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  1. #21
    Gun Wizard
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    The guy I talked to in the store is into black powder a bit. He said it is nice and tight and mechanically functional. He said the timing is right on, it still has good rifling and he wouldn't be scared to shoot it. No way to tell for sure without seeing it. They have it on consignment from a private collector.
    Quote Originally Posted by tranteruk View Post
    Well looks a little rough to be honest. No finish, obviously and pitting everywhere. It would have to be a very good price or best left alone. Of course, we cant all afford the best quality antique guns, and sometimes buying a rough one is a way someone with limited funds can still own one. So, no harm no foul. Even so, if you want a shooter, as long as its tight and safe a rougher one might be better. Cant really say without handling it, especially checking the bore and chambers. Some pitting will be OK, but not if deep.

    Does the action work and the cylinder index (When you cock the hammer the cylinder turns, lines up and the cylinder stop clicks in) and lock up? cant see any drag marks on the cylinder, is the barrel - frame tight? I have seen some really wobbly ones. If not, stay away.

    I am going to take a stab in the dark on price. I cant imagine he wants less than $500.00 and no more than $1000.00. Maybe $650.00ish? I am out of date on values and not in the US, but wouldnt want to pay too much. Great thing with antiques is if you buy with care you should always be able to get your money back when selling it on.
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  2. #22
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    Quote Originally Posted by BillyHill View Post
    Well I checked with the store and talked with the salesman while he had it in his hands. He confirmed that the numbers match so that has to be worth something too even if it has some wear and tear. Here are the pics. What do you think ?
    I would be most concerned whether:

    You can get the original nipples out.

    Condition of the chambers. No deep pits. Frosting OK.

    Condition of bore. No rings, strong rifling, frosted bore to be expected due to age but few deep pits.

    Fit of barrel wedge. You want barrel-cylinder gap not over 0.012"

    Function of lockwork, timing and indexing.
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  3. #23
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    BH,

    I fully understand your reasons for what you want to do with that 1860 coal burner. I sympathize.

    However, do you really think that anyone official who stops you will know and understand the law? Will that person recognize your revolver as an antique? Or will it be confiscated and held until the complaint against you is litigated? Is there a chance if that happens that the revolver will be confiscated regardless? Possibly destroyed in the meantime?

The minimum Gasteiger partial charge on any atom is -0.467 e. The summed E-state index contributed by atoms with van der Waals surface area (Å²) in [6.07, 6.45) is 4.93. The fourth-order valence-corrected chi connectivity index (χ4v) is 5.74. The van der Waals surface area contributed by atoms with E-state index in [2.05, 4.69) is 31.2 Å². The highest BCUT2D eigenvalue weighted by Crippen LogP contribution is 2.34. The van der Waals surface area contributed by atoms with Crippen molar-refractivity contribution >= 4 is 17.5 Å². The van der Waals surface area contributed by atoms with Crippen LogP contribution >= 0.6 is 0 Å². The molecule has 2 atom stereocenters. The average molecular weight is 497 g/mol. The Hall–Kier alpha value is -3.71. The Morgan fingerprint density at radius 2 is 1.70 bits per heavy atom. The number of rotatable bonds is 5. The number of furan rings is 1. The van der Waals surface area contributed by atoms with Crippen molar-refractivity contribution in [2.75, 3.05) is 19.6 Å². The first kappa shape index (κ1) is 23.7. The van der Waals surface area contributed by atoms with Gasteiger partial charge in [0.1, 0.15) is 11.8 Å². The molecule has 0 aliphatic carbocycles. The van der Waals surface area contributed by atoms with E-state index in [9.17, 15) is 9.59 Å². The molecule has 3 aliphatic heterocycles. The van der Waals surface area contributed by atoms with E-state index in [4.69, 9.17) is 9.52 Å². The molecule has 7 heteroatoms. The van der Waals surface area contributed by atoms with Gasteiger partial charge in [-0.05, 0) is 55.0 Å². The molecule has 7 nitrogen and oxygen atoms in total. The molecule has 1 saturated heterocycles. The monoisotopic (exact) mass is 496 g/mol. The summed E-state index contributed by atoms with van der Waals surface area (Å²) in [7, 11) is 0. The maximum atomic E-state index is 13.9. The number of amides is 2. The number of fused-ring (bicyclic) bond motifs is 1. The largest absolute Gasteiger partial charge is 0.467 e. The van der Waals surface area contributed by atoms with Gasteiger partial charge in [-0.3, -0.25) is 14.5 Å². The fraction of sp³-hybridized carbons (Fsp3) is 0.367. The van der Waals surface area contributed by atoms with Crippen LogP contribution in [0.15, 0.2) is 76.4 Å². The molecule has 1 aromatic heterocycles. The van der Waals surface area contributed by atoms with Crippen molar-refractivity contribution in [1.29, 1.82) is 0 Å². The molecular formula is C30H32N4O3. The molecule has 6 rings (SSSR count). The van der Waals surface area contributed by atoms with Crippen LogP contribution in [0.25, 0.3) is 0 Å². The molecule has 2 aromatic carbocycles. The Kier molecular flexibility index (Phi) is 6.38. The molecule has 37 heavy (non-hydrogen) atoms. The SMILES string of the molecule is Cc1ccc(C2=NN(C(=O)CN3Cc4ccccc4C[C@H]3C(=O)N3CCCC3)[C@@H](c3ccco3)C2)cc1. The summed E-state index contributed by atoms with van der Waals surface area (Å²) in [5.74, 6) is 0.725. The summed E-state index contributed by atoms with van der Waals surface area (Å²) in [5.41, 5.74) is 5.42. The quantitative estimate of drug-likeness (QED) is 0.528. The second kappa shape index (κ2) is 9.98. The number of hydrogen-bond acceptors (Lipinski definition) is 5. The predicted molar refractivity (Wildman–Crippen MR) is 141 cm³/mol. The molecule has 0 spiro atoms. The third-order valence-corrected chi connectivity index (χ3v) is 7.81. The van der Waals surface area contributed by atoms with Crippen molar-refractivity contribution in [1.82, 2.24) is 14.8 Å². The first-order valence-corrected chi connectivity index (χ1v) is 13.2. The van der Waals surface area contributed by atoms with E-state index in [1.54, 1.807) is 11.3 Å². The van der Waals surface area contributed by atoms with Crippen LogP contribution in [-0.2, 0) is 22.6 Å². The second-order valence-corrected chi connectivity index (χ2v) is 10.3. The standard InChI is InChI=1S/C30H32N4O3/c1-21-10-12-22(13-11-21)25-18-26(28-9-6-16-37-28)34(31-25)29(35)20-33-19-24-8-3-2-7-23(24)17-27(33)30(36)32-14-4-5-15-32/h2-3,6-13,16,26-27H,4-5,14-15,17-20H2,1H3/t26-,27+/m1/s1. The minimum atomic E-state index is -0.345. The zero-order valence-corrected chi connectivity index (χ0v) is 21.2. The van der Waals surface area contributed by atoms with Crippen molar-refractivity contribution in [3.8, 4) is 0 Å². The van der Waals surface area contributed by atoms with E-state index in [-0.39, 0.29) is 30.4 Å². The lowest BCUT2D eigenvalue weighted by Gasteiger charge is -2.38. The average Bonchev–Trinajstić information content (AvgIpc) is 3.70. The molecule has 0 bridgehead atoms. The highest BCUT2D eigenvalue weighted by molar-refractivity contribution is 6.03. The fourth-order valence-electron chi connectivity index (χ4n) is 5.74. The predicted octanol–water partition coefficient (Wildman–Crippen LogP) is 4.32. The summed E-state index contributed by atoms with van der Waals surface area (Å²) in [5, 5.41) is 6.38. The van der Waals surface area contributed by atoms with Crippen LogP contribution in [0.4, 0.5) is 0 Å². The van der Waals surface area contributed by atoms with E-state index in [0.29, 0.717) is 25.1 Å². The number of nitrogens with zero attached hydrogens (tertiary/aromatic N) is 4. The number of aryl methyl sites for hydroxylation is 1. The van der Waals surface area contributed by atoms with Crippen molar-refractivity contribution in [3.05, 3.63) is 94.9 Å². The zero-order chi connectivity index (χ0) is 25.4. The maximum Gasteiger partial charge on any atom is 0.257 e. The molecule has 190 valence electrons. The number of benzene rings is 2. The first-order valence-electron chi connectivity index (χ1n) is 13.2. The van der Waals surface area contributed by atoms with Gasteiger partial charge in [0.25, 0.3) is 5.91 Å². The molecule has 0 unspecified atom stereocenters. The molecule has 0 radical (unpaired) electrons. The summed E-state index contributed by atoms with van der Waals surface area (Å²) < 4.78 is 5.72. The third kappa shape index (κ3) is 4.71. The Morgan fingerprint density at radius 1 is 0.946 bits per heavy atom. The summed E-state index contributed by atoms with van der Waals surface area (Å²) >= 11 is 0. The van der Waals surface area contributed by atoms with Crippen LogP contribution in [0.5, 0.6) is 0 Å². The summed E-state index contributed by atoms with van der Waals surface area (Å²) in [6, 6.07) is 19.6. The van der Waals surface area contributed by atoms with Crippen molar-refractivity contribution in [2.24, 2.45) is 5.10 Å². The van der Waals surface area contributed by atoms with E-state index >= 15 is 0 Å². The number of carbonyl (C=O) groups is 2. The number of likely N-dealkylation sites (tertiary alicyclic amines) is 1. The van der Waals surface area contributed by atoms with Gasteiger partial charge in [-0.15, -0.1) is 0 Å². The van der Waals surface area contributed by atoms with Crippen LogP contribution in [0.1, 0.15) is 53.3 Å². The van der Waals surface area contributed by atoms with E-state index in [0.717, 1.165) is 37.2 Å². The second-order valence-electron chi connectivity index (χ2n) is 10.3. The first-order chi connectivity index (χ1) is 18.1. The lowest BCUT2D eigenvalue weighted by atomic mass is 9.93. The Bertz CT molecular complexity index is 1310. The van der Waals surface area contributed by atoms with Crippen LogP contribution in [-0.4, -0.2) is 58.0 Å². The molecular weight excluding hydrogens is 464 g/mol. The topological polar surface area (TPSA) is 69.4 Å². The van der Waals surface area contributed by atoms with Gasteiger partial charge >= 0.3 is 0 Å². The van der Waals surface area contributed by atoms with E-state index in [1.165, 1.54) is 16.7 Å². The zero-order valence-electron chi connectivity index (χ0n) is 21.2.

Point is that you can't assume that any LEO who stops you will have any idea of what you have there, its history, or its value, except that it is a GUN, and that it was carried concealed without proper papers. How could you prove it was otherwise on the spur of the moment?

    Do you have any other option for carry? How would you conveniently carry something of that size?
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  5. #24
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    My only other options right now are to buy an expensive antique cartridge revolver which have jumped in price to about $ 2500 Canadian and up, or try to get a wilderness carry permit, which is almost impossible unless you actually live and work in the wilderness. They don't really see remote wilderness camping as a good enough excuse to get a wilderness carry permit. The Conservatives have talked about giving us some slack with wilderness carry but right now the Liberals are in power and they are working even harder to restrict what gun right we currently do have. Most of the guys that I know of who carry a true antique revolver as prescribed by our laws also carry a letter of authenticity that you can get from the Chief Firearms Officer confirming that the gun with that serial number is indeed antique status. If they get hassled by the authorities they just show them the letter. I figure it's better to have all of that prepared ahead of time than to try to win an argument with a rookie cop who THINKS they know the laws . The definition of an " antique " firearm is also available on the RCMP web page. It is not difficult to prove the point if you are prepared ahead of time.
    Quote Originally Posted by HIKayaker View Post
    BH,

    I fully understand your reasons for what you want to do with that 1860 coal burner. I sympathize.

    However, do you really think that anyone official who stops you will know and understand the law? Will that person recognize your revolver as an antique? Or will it be confiscated and held until the complaint against you is litigated? Is there a chance if that happens that the revolver will be confiscated regardless? Possibly destroyed in the meantime?

    Point is that you can't assume that any LEO who stops you will have any idea of what you have there, its history, or its value, except that it is a GUN, and that it was carried concealed without proper papers. How could you prove it was otherwise on the spur of the moment?

    Do you have any other option for carry? How would you conveniently carry something of that size?
    Last edited by BillyHill; 12-02-2019 at 07:00 PM.
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  6. #25
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    Quote Originally Posted by northmn View Post